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Winter 1947 photographs from the Watchet area of Somerset
Many thanks to Kevin Roscoe from Anglesey for supplying these photographs and information

Kevin writes of the 1947 winter

"The first three months of 1947 brought a paralysis of blizzard and freeze...regarded by many as nature's dirty trick on war tired people, on a country trying to struggle back to a semblance of peacetime conditions. Many Exmoor people are disposed to rank this time as the bitter equivalent of 1963, and to dispute the claim that the latter was "the winter of the century". Certainly 1947 produced a longer period of freeze.
Albert Williams, Williton Division highway surveyor, said that when the ice age ended 'my men have been sheeted in ice, had icicles hanging from their ears and gathering on their brows, telegraph poles have been iced to twice their normal width and electricity cables have measured 7 inches in diameter.'
The blizzards late in January and through February and March prompted weather correspondents to claim that this was the worst winter since the 1881 killer.
Arctic conditions had come in with the new year, there were 42 days and nights of frost, with three exceptionally violent blizzards on January 28th, February 23rd and 4th March. The last was a fall of 37 hours, the longest of the period. The freeze gripping all of Europe, was classed as the most severe, to say the least, there had been 59 days of frost from November 25th to January 22nd. There were sea freezes and ice floes on the country's great rivers, including the Severn. At Newcastle a family of six were killed when their back boiler exploded, frozen as it was, and went off like a hand grenade.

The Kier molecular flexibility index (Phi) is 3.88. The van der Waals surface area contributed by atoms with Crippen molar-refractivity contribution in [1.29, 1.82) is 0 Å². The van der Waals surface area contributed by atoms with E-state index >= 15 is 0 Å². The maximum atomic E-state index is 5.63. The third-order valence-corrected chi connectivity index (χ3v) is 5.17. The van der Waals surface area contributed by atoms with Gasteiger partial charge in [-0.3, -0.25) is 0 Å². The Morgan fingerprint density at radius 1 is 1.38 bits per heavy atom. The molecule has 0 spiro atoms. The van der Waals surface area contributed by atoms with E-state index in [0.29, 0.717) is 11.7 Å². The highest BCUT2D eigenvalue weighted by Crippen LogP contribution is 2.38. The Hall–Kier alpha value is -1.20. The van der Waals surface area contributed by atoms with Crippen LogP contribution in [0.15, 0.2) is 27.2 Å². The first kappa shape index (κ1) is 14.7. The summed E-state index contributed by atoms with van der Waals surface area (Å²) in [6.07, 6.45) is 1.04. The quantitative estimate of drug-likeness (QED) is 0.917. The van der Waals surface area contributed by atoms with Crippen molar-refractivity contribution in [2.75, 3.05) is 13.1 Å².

Ice breakers had to free canal traffic and reservoirs had a foot of ice on top."

I just thought you may also like to know some history of the bus in the pics

" The little bus on the photographs was driven by Arthur Priddle from Lynmouth on January 28th,1947. He was caught in a blizzard on Porlock Hill, with four passengers, Mr M.Clapp, a 70 year old man called Mr Walter Byrns, a young woman Miss Goodwin, and Mr Snell of Exeter.
They all ended up ok in a farmhouse nearby, Mr Clapp had a nasty fall as he got off the bus and had to be helped back on for a rest , it was several minutes before he could go on, the people behind in the car also were ok and went to a local house, the sun roof on the bus was no seal against the snow 'only meant to keep out the summer rain' in ten minutes the water in the radiator froze solid it was 'out or suffocate!!' and would soon be a fridge on wheels."

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